Indian is truly blessed to have so many preparation attributed to lentil. Even all regions of India do boast of several of the lentil preparations on its own or as in part with other ingredients. Also known as “Dal” or “Dahl”in Hindi, it is a bushy annual plant of the legume family and grows from a foot to a small tree and grows in pod. They stand up very well to dry conditions and after harvesting also keeps up well for a very long time without significant loss of nutrients or taste. India is the largest producer and consumer of all varieties of lentil just because of the simple reason of its availability and low price.
Lentil has been the excellent source of vegetarian protein since time immemorial and plays an important dietary role. It is not only easy to digest but also can be very interesting in taste and texture when prepared variedly and correctly. Used both with and without skin, they legume family boast of so many varieties from red to green, white to black, yellow to pink. There are also the split varieties which find their way into traditional recipes especially in India.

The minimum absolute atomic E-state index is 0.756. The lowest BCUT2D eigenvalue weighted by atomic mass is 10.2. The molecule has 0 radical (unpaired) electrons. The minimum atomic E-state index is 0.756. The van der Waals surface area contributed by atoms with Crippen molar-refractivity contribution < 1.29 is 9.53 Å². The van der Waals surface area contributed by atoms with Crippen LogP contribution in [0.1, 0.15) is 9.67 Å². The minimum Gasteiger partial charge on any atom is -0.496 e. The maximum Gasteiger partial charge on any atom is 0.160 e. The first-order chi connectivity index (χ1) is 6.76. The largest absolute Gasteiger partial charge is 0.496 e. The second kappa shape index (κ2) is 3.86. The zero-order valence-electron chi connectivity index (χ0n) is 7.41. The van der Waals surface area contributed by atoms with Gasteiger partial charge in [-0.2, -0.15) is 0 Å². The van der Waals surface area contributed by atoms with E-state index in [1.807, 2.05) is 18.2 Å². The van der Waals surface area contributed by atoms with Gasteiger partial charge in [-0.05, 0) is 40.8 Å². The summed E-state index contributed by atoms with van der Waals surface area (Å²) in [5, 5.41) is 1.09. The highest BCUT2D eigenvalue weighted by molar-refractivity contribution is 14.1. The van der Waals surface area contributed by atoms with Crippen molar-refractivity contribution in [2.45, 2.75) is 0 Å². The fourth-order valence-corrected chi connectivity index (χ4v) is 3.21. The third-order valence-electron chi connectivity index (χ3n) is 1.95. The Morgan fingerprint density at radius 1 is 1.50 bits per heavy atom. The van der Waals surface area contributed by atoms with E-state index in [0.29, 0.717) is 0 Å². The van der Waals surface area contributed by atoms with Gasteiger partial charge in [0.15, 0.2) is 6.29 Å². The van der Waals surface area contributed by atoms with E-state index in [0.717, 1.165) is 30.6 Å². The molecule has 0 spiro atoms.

Some of the popular lentils found in Indian cuisine are as follows:
Urad Dal (Black lentil)- without skin whole and split (white colour) whole with skin
Chana Dal (Bengal Gram)- comes from black gram which is skinned and split to obtain yellow grain.
Moong Dal (Moong lentil)- whole comes in green, without skin in yellow colour. Essential ingredient for kichdi, a food for the invalids.
Arhar dal (Yellow lentil) also known as tur dal in the western part of India and very popular menu items in Indian restaurants.
Masoor dal (Red lentil), the whole lentil with skin is similar to beluga or puy lentil, the skinned is known as masoor dal which is the inspiration of so many lentil preparation.
These are the traditional lentil and the other being choole (chickpea), kala chana (black/horse gram) etc and I am sure that there are so many across the world along with their recipes.
The skinned grains have short cooking time when compared to the whole one and are generally boiled into stew and tempered as per the choice. They can wither be boiled in a suitably large vessel or pressure cooked to save on time. The grain bursts open during the cooking process and thickens the preparation, but if required they can be thinned with hot water.
Apart from being a very good source of protein, they also contain carbohydrate, dietary fiber and also a good source of iron and vitamin B1. The blogs to follow will be dedicated to some of the lentil which we have listed above and their recipes.
Tags: gosht, sambhar, chettinad, handi, balti, chana, tikka masala, lentil, karahi, curries